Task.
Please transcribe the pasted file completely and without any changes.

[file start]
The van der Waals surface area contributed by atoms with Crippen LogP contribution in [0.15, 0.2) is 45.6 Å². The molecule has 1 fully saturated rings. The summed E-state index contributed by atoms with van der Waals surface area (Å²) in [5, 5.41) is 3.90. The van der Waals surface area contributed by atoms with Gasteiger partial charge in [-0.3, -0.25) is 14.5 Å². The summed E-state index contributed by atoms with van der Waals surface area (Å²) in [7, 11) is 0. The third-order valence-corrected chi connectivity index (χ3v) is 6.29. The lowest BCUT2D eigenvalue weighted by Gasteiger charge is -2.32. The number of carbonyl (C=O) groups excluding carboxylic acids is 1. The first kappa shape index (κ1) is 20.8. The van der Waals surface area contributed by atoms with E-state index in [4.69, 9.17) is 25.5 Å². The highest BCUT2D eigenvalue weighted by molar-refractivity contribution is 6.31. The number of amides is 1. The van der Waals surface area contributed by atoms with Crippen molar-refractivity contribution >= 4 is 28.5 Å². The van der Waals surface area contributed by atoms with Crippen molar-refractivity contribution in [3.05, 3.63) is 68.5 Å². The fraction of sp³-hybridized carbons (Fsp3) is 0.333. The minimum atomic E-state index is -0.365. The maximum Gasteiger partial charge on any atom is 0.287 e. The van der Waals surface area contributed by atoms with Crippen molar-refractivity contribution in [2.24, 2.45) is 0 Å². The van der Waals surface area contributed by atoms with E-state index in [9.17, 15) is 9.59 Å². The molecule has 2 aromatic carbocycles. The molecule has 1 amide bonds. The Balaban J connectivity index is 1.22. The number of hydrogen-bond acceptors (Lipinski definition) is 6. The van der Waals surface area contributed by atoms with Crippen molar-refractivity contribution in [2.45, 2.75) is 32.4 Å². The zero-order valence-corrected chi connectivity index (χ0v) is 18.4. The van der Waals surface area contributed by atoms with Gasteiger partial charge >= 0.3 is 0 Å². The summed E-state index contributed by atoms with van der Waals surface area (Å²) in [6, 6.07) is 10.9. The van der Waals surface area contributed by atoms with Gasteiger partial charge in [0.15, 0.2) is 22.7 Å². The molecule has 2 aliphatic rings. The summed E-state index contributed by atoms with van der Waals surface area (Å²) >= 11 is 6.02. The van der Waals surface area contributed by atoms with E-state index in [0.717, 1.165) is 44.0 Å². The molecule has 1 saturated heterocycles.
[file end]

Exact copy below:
The van der Waals surface area contributed by atoms with Crippen LogP contribution in [0.15, 0.2) is 45.6 Å². The molecule has 1 fully saturated rings. The summed E-state index contributed by atoms with van der Waals surface area (Å²) in [5, 5.41) is 3.90. The van der Waals surface area contributed by atoms with Gasteiger partial charge in [-0.3, -0.25) is 14.5 Å². The summed E-state index contributed by atoms with van der Waals surface area (Å²) in [7, 11) is 0. The third-order valence-corrected chi connectivity index (χ3v) is 6.29. The lowest BCUT2D eigenvalue weighted by Gasteiger charge is -2.32. The number of carbonyl (C=O) groups excluding carboxylic acids is 1. The first kappa shape index (κ1) is 20.8. The van der Waals surface area contributed by atoms with E-state index in [4.69, 9.17) is 25.5 Å². The highest BCUT2D eigenvalue weighted by molar-refractivity contribution is 6.31. The number of amides is 1. The van der Waals surface area contributed by atoms with Crippen molar-refractivity contribution >= 4 is 28.5 Å². The van der Waals surface area contributed by atoms with Crippen molar-refractivity contribution in [3.05, 3.63) is 68.5 Å². The fraction of sp³-hybridized carbons (Fsp3) is 0.333. The minimum atomic E-state index is -0.365. The maximum Gasteiger partial charge on any atom is 0.287 e. The van der Waals surface area contributed by atoms with Crippen molar-refractivity contribution in [2.24, 2.45) is 0 Å². The van der Waals surface area contributed by atoms with E-state index in [9.17, 15) is 9.59 Å². The molecule has 2 aromatic carbocycles. The molecule has 1 amide bonds. The Balaban J connectivity index is 1.22. The number of hydrogen-bond acceptors (Lipinski definition) is 6. The van der Waals surface area contributed by atoms with Crippen molar-refractivity contribution in [2.45, 2.75) is 32.4 Å². The zero-order valence-corrected chi connectivity index (χ0v) is 18.4. The van der Waals surface area contributed by atoms with Gasteiger partial charge >= 0.3 is 0 Å². The summed E-state index contributed by atoms with van der Waals surface area (Å²) in [6, 6.07) is 10.9. The van der Waals surface area contributed by atoms with Gasteiger partial charge in [0.15, 0.2) is 22.7 Å². The molecule has 2 aliphatic rings. The summed E-state index contributed by atoms with van der Waals surface area (Å²) >= 11 is 6.02. The van der Waals surface area contributed by atoms with E-state index in [0.717, 1.165) is 44.0 Å². The molecule has 1 saturated heterocycles.